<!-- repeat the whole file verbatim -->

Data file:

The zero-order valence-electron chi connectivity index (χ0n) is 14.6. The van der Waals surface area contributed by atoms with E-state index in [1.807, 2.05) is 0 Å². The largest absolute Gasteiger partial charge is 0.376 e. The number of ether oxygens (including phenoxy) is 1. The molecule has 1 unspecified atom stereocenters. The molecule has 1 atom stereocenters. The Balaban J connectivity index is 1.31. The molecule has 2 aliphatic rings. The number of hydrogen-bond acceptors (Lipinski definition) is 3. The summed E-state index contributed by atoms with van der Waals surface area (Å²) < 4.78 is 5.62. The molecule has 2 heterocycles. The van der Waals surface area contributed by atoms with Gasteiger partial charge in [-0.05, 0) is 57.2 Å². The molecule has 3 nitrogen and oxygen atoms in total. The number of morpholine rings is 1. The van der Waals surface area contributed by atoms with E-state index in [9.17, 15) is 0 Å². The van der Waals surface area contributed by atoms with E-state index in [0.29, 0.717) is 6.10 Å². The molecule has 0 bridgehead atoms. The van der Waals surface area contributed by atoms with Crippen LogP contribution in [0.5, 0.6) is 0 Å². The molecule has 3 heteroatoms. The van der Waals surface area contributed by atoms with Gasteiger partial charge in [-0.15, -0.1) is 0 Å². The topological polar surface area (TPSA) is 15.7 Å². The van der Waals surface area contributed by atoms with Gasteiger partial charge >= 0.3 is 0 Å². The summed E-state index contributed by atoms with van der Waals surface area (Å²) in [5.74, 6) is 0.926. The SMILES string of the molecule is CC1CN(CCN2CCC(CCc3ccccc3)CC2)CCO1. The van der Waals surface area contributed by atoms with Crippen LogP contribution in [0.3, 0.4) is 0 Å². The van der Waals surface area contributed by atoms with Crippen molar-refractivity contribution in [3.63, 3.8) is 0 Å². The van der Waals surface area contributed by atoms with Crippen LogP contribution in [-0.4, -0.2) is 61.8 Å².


The zero-order valence-electron chi connectivity index (χ0n) is 14.6. The van der Waals surface area contributed by atoms with E-state index in [1.807, 2.05) is 0 Å². The largest absolute Gasteiger partial charge is 0.376 e. The number of ether oxygens (including phenoxy) is 1. The molecule has 1 unspecified atom stereocenters. The molecule has 1 atom stereocenters. The Balaban J connectivity index is 1.31. The molecule has 2 aliphatic rings. The number of hydrogen-bond acceptors (Lipinski definition) is 3. The summed E-state index contributed by atoms with van der Waals surface area (Å²) < 4.78 is 5.62. The molecule has 2 heterocycles. The van der Waals surface area contributed by atoms with Gasteiger partial charge in [-0.05, 0) is 57.2 Å². The molecule has 3 nitrogen and oxygen atoms in total. The number of morpholine rings is 1. The van der Waals surface area contributed by atoms with E-state index in [9.17, 15) is 0 Å². The van der Waals surface area contributed by atoms with E-state index in [0.29, 0.717) is 6.10 Å². The molecule has 0 bridgehead atoms. The van der Waals surface area contributed by atoms with Crippen LogP contribution in [0.5, 0.6) is 0 Å². The molecule has 3 heteroatoms. The van der Waals surface area contributed by atoms with Gasteiger partial charge in [-0.15, -0.1) is 0 Å². The topological polar surface area (TPSA) is 15.7 Å². The van der Waals surface area contributed by atoms with Gasteiger partial charge >= 0.3 is 0 Å². The summed E-state index contributed by atoms with van der Waals surface area (Å²) in [5.74, 6) is 0.926. The SMILES string of the molecule is CC1CN(CCN2CCC(CCc3ccccc3)CC2)CCO1. The van der Waals surface area contributed by atoms with Crippen LogP contribution in [0.3, 0.4) is 0 Å². The van der Waals surface area contributed by atoms with Crippen molar-refractivity contribution in [3.63, 3.8) is 0 Å². The van der Waals surface area contributed by atoms with Crippen LogP contribution in [-0.4, -0.2) is 61.8 Å².